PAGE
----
We've seen the TV ads and we probably suspected the problem would get worse with the COVID-19 pandemic, yet the spectre of domestic violence can still remain hidden away.
By its very nature, abuse in a relationship, or within a family, happens behind closed doors.
Despite enormous strides having been made in recent years, the taboo that always seemed to impinge on the public airing of the issue persists.
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Certainly victims are now more willing to come forward for help, even if the fears created by the physical and psychological abuse they have experienced threaten to hold them back.
Helplines are plentiful and programs and acute services more widely available, so the degree of support is so much improved on what was once the case.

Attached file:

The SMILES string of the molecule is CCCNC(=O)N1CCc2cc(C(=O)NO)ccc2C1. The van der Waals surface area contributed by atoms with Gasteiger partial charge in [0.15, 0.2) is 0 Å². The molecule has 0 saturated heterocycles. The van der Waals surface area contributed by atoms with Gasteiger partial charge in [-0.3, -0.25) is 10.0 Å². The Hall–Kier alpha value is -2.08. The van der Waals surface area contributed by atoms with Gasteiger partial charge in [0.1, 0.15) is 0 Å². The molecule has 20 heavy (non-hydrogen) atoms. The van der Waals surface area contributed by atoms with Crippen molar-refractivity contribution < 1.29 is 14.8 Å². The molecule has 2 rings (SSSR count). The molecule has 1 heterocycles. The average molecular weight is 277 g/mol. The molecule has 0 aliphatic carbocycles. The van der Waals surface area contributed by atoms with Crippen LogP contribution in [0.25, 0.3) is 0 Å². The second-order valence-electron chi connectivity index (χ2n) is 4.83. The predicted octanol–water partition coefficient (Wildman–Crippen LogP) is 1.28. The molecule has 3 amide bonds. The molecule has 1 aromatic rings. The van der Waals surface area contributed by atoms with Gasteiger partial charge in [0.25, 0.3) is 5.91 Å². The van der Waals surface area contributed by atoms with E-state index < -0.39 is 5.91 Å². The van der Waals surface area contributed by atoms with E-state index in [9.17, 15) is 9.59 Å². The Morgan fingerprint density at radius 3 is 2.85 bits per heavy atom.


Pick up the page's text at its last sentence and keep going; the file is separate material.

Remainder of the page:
The flow-on, too, from Victoria's Royal Commission into this violence has also been significant, with the state government making a very early commitment to act on its recommendations.
By no means do these positive developments suggest that we are in any way on top of the issue, but the community-wide discussion of domestic and family violence and the need for us all to contribute to that process in some way is still significant.
In the Border region, a wide range of agencies and organisations have worked together to ensure victims, their families and even the perpetrators are not left by the wayside.
A significant issue has been trying to change the behaviour of the mostly men who commit such violence.
As Gateway Health counselling and support program manager Joseph Lumanog says, the uncertainty surrounding the border closure has put "a lot of strain on relationships" but "that's not an excuse for family violence; the responsibility for keeping our behaviours in line with our values, and keeping our families safe, lies with the men who use family violence".
We cannot afford to lose sight of that fact, even with the pandemic shutting down so much of our everyday lives.